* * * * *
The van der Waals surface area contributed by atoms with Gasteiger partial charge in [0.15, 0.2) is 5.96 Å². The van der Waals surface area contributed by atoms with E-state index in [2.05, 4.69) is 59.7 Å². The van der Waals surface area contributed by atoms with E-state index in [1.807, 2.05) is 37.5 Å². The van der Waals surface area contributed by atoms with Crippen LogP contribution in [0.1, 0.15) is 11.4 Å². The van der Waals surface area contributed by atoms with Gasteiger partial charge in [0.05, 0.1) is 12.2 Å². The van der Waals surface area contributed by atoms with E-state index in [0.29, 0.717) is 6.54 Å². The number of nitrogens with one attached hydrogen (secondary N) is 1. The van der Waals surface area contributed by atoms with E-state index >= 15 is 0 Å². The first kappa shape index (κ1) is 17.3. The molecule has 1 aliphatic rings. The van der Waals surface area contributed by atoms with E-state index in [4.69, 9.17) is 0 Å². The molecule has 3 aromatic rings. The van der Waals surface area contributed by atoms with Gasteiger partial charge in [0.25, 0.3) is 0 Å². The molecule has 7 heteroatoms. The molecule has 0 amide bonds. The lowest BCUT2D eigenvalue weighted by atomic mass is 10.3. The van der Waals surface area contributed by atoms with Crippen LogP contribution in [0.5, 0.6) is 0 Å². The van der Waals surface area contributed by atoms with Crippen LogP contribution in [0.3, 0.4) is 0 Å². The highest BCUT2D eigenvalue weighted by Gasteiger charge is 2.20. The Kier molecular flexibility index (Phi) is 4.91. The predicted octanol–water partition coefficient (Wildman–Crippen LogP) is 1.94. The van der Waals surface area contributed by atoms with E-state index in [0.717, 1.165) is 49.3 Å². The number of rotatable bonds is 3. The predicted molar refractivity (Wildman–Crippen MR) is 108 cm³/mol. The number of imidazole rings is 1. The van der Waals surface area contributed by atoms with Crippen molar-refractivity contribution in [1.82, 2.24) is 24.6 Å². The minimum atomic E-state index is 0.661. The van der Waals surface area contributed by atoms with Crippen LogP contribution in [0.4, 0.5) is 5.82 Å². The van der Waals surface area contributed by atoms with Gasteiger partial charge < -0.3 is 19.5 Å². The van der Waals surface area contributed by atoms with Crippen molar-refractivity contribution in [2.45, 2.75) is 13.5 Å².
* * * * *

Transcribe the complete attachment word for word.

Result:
The van der Waals surface area contributed by atoms with Gasteiger partial charge in [0.15, 0.2) is 5.96 Å². The van der Waals surface area contributed by atoms with E-state index in [2.05, 4.69) is 59.7 Å². The van der Waals surface area contributed by atoms with E-state index in [1.807, 2.05) is 37.5 Å². The van der Waals surface area contributed by atoms with Crippen LogP contribution in [0.1, 0.15) is 11.4 Å². The van der Waals surface area contributed by atoms with Gasteiger partial charge in [0.05, 0.1) is 12.2 Å². The van der Waals surface area contributed by atoms with E-state index in [0.29, 0.717) is 6.54 Å². The number of nitrogens with one attached hydrogen (secondary N) is 1. The van der Waals surface area contributed by atoms with E-state index >= 15 is 0 Å². The first kappa shape index (κ1) is 17.3. The molecule has 1 aliphatic rings. The van der Waals surface area contributed by atoms with E-state index in [4.69, 9.17) is 0 Å². The molecule has 3 aromatic rings. The van der Waals surface area contributed by atoms with Gasteiger partial charge in [0.25, 0.3) is 0 Å². The molecule has 7 heteroatoms. The molecule has 0 amide bonds. The lowest BCUT2D eigenvalue weighted by atomic mass is 10.3. The van der Waals surface area contributed by atoms with Crippen LogP contribution in [0.5, 0.6) is 0 Å². The van der Waals surface area contributed by atoms with Crippen LogP contribution in [0.3, 0.4) is 0 Å². The highest BCUT2D eigenvalue weighted by Gasteiger charge is 2.20. The Kier molecular flexibility index (Phi) is 4.91. The predicted octanol–water partition coefficient (Wildman–Crippen LogP) is 1.94. The van der Waals surface area contributed by atoms with E-state index in [0.717, 1.165) is 49.3 Å². The number of rotatable bonds is 3. The predicted molar refractivity (Wildman–Crippen MR) is 108 cm³/mol. The number of imidazole rings is 1. The van der Waals surface area contributed by atoms with Crippen molar-refractivity contribution in [1.82, 2.24) is 24.6 Å². The minimum atomic E-state index is 0.661. The van der Waals surface area contributed by atoms with Crippen LogP contribution in [0.4, 0.5) is 5.82 Å². The van der Waals surface area contributed by atoms with Gasteiger partial charge < -0.3 is 19.5 Å². The van der Waals surface area contributed by atoms with Crippen molar-refractivity contribution in [2.45, 2.75) is 13.5 Å².